toronto_014.gifRMC Professor Co-Winner of $100,000 Award for Groundbreaking ResearchBy Capt Paule Poulin, with files from the Manning Foundation

Dr. Roy Pottier, PhD, a Professor Emeritus at RMC’s Department of Chemistry and Chemical Engineering received the prestigious $100,000 EnCana Principal Award from the Ernest C. Manning Awards Foundation at an awards gala on September 28th in Toronto, along with Dr. James Kennedy, Professor Emeritus at Queen’s Department of Oncology, for their pioneering work on photodynamic therapy.

The team discovered that 5-aminolevulinic acid (ALA) could be combined with light therapy to treat pre-cancerous and other skin conditions. This led to the development of Levulan® Photodynamic Therapy (PDT), used to successfully treat over 300,000 cases of the pre-cancerous skin condition, actinic keratosis. The therapy’s other uses include acne treatment, and is being investigated with various other skin conditions, cancers and infections.

Dr. Kennedy initially provided ALA-photodynamic therapy to a cancer-patient who was too weak for surgery, as well as others for whom conventional treatments had failed. The therapy worked and was easier to take compared to other treatments.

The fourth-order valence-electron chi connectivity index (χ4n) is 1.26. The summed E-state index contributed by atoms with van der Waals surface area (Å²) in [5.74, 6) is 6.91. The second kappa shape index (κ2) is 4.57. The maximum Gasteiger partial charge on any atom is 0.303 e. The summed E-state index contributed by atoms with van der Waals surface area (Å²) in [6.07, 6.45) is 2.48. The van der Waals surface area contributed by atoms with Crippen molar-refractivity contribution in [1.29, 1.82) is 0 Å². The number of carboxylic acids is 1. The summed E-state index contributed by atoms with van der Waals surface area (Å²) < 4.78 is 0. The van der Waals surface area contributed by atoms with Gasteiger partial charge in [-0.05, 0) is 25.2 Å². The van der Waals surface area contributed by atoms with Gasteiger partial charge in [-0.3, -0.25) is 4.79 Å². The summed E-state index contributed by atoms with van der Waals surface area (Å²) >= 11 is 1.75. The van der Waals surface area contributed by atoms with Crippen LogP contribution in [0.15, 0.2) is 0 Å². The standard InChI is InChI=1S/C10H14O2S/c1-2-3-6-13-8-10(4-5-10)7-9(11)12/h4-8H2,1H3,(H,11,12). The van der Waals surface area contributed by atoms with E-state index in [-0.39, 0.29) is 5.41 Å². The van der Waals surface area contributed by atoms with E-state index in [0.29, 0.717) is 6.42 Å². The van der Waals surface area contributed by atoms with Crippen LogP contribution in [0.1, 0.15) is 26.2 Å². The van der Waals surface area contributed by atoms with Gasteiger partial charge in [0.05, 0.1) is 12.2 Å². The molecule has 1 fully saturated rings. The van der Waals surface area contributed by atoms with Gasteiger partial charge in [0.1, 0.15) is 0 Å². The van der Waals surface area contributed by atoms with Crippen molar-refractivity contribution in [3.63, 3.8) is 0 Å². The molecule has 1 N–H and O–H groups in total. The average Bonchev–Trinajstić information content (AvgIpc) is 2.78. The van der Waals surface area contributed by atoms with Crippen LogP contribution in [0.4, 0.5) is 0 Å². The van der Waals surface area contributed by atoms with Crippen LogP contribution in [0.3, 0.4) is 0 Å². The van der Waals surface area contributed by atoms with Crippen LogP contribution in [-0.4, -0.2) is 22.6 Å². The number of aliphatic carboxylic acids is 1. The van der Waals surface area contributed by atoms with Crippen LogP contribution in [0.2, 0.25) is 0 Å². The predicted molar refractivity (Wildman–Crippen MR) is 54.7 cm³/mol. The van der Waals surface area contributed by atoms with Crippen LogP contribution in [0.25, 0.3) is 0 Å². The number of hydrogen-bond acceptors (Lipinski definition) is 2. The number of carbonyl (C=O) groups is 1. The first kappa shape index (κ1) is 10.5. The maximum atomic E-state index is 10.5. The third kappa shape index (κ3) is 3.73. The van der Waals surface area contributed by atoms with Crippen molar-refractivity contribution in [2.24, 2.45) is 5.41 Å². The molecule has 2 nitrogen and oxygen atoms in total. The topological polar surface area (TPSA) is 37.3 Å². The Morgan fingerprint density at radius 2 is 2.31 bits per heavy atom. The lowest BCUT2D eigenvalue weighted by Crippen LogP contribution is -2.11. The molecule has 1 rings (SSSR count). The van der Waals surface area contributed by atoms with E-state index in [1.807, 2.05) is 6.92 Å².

With other drugs, explained Dr. Pottier, “it’s a huge problem getting the drug to the site where you want it to work.” When Levulan®, the commercial formulation of ALA, is applied topically, it passes readily into the deeper layers of the skin where cancer cells originate.

Drs. Pottier and Kennedy carried out their research at the Royal Military College of Canada, Queen’s University and the Kingston General Hospital. They teamed up in 1979 in order to pursue basic and clinical research in photodynamic therapy.

It was the researchers’ close collaboration that moved their discovery forward. “We disagree on almost everything…except mutual respect,” commented Dr. Pottier. “We made a good team.”

This year the Ernest C. Manning Awards Foundation will award a total of $165,000 in prize money. Four awards, totalling $145,000, will go to leading Canadian innovators. Another $20,000 will go to Young Canadians chosen at the Canada-Wide Science Fair. The Foundation was established in 1980 in the name of Alberta statesman, Ernest C. Manning, to promote and support Canadian innovation. Since 1982, the Foundation has presented $3.76 million in prize money through its annual awards program.

Dr Pottier’s accomplishment is another example that RMC’s researchers and facilities are second-to-none.

Caption for picture (credit to Kathy Creber): Doctor Roy Pottier with his EnCana Principal Award in Toronto on 28 September 2007.

Un professeur du CMR corécipiendaire d’un prix de $100,000 pour sa recherche révolutionnaire

Par le Capt Paule Poulin, avec des dossiers de la Fondation Manning